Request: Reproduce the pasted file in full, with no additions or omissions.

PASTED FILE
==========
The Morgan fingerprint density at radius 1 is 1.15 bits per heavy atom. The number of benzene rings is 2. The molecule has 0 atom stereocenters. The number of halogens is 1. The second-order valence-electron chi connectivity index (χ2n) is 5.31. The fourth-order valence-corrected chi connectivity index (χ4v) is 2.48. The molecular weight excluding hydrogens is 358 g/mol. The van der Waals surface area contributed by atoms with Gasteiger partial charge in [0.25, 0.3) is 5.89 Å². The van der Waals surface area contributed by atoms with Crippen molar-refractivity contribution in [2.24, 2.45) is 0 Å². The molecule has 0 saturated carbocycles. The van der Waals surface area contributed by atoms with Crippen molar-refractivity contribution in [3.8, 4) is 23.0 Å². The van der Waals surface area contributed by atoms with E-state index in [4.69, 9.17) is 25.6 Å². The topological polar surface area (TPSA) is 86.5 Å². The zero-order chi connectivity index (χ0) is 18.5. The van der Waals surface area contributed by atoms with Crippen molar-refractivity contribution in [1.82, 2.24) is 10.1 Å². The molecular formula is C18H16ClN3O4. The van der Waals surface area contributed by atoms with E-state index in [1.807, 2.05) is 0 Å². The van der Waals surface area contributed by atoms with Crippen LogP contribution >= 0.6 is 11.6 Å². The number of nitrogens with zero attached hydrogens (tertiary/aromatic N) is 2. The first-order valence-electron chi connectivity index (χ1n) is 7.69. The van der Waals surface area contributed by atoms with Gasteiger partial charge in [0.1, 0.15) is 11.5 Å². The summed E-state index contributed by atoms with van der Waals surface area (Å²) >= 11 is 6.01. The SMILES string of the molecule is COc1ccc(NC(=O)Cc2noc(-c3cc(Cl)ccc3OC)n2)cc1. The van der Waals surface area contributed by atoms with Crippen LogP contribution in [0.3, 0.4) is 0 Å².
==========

The Morgan fingerprint density at radius 1 is 1.15 bits per heavy atom. The number of benzene rings is 2. The molecule has 0 atom stereocenters. The number of halogens is 1. The second-order valence-electron chi connectivity index (χ2n) is 5.31. The fourth-order valence-corrected chi connectivity index (χ4v) is 2.48. The molecular weight excluding hydrogens is 358 g/mol. The van der Waals surface area contributed by atoms with Gasteiger partial charge in [0.25, 0.3) is 5.89 Å². The van der Waals surface area contributed by atoms with Crippen molar-refractivity contribution in [2.24, 2.45) is 0 Å². The molecule has 0 saturated carbocycles. The van der Waals surface area contributed by atoms with Crippen molar-refractivity contribution in [3.8, 4) is 23.0 Å². The van der Waals surface area contributed by atoms with E-state index in [4.69, 9.17) is 25.6 Å². The topological polar surface area (TPSA) is 86.5 Å². The zero-order chi connectivity index (χ0) is 18.5. The van der Waals surface area contributed by atoms with Crippen molar-refractivity contribution in [1.82, 2.24) is 10.1 Å². The molecular formula is C18H16ClN3O4. The van der Waals surface area contributed by atoms with E-state index in [1.807, 2.05) is 0 Å². The van der Waals surface area contributed by atoms with Crippen LogP contribution >= 0.6 is 11.6 Å². The number of nitrogens with zero attached hydrogens (tertiary/aromatic N) is 2. The first-order valence-electron chi connectivity index (χ1n) is 7.69. The van der Waals surface area contributed by atoms with Gasteiger partial charge in [0.1, 0.15) is 11.5 Å². The summed E-state index contributed by atoms with van der Waals surface area (Å²) >= 11 is 6.01. The SMILES string of the molecule is COc1ccc(NC(=O)Cc2noc(-c3cc(Cl)ccc3OC)n2)cc1. The van der Waals surface area contributed by atoms with Crippen LogP contribution in [0.3, 0.4) is 0 Å².